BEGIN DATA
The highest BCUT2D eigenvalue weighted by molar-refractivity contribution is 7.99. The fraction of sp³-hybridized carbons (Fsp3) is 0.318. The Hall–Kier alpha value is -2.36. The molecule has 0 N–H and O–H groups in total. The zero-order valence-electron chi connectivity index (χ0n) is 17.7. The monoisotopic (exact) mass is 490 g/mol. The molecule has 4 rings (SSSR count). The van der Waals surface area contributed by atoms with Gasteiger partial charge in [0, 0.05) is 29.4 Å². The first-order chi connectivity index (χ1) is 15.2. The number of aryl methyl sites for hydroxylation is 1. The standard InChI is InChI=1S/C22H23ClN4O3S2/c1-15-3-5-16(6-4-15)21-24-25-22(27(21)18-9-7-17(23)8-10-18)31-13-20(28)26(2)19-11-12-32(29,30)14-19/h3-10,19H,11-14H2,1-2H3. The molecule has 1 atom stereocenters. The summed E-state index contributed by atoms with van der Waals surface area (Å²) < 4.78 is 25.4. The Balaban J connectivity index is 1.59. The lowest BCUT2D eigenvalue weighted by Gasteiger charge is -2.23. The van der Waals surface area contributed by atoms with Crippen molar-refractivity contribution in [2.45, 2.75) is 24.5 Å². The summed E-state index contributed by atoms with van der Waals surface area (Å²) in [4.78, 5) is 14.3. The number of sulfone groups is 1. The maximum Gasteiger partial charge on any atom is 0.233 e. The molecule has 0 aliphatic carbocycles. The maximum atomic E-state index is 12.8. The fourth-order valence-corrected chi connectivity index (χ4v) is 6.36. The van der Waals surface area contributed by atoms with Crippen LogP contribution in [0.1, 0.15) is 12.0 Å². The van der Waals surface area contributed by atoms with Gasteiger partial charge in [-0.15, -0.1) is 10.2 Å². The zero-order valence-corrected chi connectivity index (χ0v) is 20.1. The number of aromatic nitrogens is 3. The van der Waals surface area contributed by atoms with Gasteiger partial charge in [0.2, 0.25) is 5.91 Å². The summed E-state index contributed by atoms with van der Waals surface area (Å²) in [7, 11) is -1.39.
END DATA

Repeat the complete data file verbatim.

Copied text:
The highest BCUT2D eigenvalue weighted by molar-refractivity contribution is 7.99. The fraction of sp³-hybridized carbons (Fsp3) is 0.318. The Hall–Kier alpha value is -2.36. The molecule has 0 N–H and O–H groups in total. The zero-order valence-electron chi connectivity index (χ0n) is 17.7. The monoisotopic (exact) mass is 490 g/mol. The molecule has 4 rings (SSSR count). The van der Waals surface area contributed by atoms with Gasteiger partial charge in [0, 0.05) is 29.4 Å². The first-order chi connectivity index (χ1) is 15.2. The number of aryl methyl sites for hydroxylation is 1. The standard InChI is InChI=1S/C22H23ClN4O3S2/c1-15-3-5-16(6-4-15)21-24-25-22(27(21)18-9-7-17(23)8-10-18)31-13-20(28)26(2)19-11-12-32(29,30)14-19/h3-10,19H,11-14H2,1-2H3. The molecule has 1 atom stereocenters. The summed E-state index contributed by atoms with van der Waals surface area (Å²) < 4.78 is 25.4. The Balaban J connectivity index is 1.59. The lowest BCUT2D eigenvalue weighted by Gasteiger charge is -2.23. The van der Waals surface area contributed by atoms with Crippen molar-refractivity contribution in [2.45, 2.75) is 24.5 Å². The summed E-state index contributed by atoms with van der Waals surface area (Å²) in [4.78, 5) is 14.3. The number of sulfone groups is 1. The maximum Gasteiger partial charge on any atom is 0.233 e. The molecule has 0 aliphatic carbocycles. The maximum atomic E-state index is 12.8. The fourth-order valence-corrected chi connectivity index (χ4v) is 6.36. The van der Waals surface area contributed by atoms with Crippen LogP contribution in [0.1, 0.15) is 12.0 Å². The van der Waals surface area contributed by atoms with Gasteiger partial charge in [-0.15, -0.1) is 10.2 Å². The zero-order valence-corrected chi connectivity index (χ0v) is 20.1. The number of aromatic nitrogens is 3. The van der Waals surface area contributed by atoms with Gasteiger partial charge in [0.2, 0.25) is 5.91 Å². The summed E-state index contributed by atoms with van der Waals surface area (Å²) in [7, 11) is -1.39.